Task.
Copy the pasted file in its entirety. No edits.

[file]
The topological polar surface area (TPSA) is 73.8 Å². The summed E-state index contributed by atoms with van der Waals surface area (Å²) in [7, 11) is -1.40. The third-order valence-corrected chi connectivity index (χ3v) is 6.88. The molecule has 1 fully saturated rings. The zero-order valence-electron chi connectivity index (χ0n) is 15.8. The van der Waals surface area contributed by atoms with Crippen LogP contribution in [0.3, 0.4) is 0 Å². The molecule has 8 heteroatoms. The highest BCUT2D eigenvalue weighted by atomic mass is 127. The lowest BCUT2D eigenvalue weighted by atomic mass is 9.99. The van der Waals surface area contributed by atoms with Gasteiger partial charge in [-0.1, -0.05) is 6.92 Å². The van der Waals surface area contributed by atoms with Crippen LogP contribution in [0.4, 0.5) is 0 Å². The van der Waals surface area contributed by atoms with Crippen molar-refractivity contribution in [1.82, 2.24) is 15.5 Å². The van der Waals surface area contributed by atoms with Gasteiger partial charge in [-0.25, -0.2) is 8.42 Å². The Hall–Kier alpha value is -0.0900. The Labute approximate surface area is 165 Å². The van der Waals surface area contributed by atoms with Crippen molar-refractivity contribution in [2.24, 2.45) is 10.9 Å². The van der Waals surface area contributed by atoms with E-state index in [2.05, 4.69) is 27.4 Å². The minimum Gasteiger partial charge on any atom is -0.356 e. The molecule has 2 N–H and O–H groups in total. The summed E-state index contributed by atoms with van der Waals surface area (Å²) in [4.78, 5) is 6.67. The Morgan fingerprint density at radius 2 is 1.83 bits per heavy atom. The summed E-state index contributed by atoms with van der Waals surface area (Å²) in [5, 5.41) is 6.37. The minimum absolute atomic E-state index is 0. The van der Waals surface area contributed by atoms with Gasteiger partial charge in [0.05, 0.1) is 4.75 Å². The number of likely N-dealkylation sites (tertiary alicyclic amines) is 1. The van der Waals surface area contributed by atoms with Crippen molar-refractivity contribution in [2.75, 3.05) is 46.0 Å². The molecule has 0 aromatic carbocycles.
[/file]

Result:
The topological polar surface area (TPSA) is 73.8 Å². The summed E-state index contributed by atoms with van der Waals surface area (Å²) in [7, 11) is -1.40. The third-order valence-corrected chi connectivity index (χ3v) is 6.88. The molecule has 1 fully saturated rings. The zero-order valence-electron chi connectivity index (χ0n) is 15.8. The van der Waals surface area contributed by atoms with Crippen LogP contribution in [0.3, 0.4) is 0 Å². The molecule has 8 heteroatoms. The highest BCUT2D eigenvalue weighted by atomic mass is 127. The lowest BCUT2D eigenvalue weighted by atomic mass is 9.99. The van der Waals surface area contributed by atoms with Gasteiger partial charge in [-0.1, -0.05) is 6.92 Å². The van der Waals surface area contributed by atoms with Crippen LogP contribution in [0.4, 0.5) is 0 Å². The van der Waals surface area contributed by atoms with Crippen molar-refractivity contribution in [1.82, 2.24) is 15.5 Å². The van der Waals surface area contributed by atoms with Gasteiger partial charge in [-0.25, -0.2) is 8.42 Å². The Hall–Kier alpha value is -0.0900. The Labute approximate surface area is 165 Å². The van der Waals surface area contributed by atoms with Crippen molar-refractivity contribution in [2.24, 2.45) is 10.9 Å². The van der Waals surface area contributed by atoms with E-state index in [2.05, 4.69) is 27.4 Å². The minimum Gasteiger partial charge on any atom is -0.356 e. The molecule has 2 N–H and O–H groups in total. The summed E-state index contributed by atoms with van der Waals surface area (Å²) in [4.78, 5) is 6.67. The Morgan fingerprint density at radius 2 is 1.83 bits per heavy atom. The summed E-state index contributed by atoms with van der Waals surface area (Å²) in [5, 5.41) is 6.37. The minimum absolute atomic E-state index is 0. The van der Waals surface area contributed by atoms with Gasteiger partial charge in [0.05, 0.1) is 4.75 Å². The number of likely N-dealkylation sites (tertiary alicyclic amines) is 1. The van der Waals surface area contributed by atoms with Crippen molar-refractivity contribution in [2.75, 3.05) is 46.0 Å². The molecule has 0 aromatic carbocycles.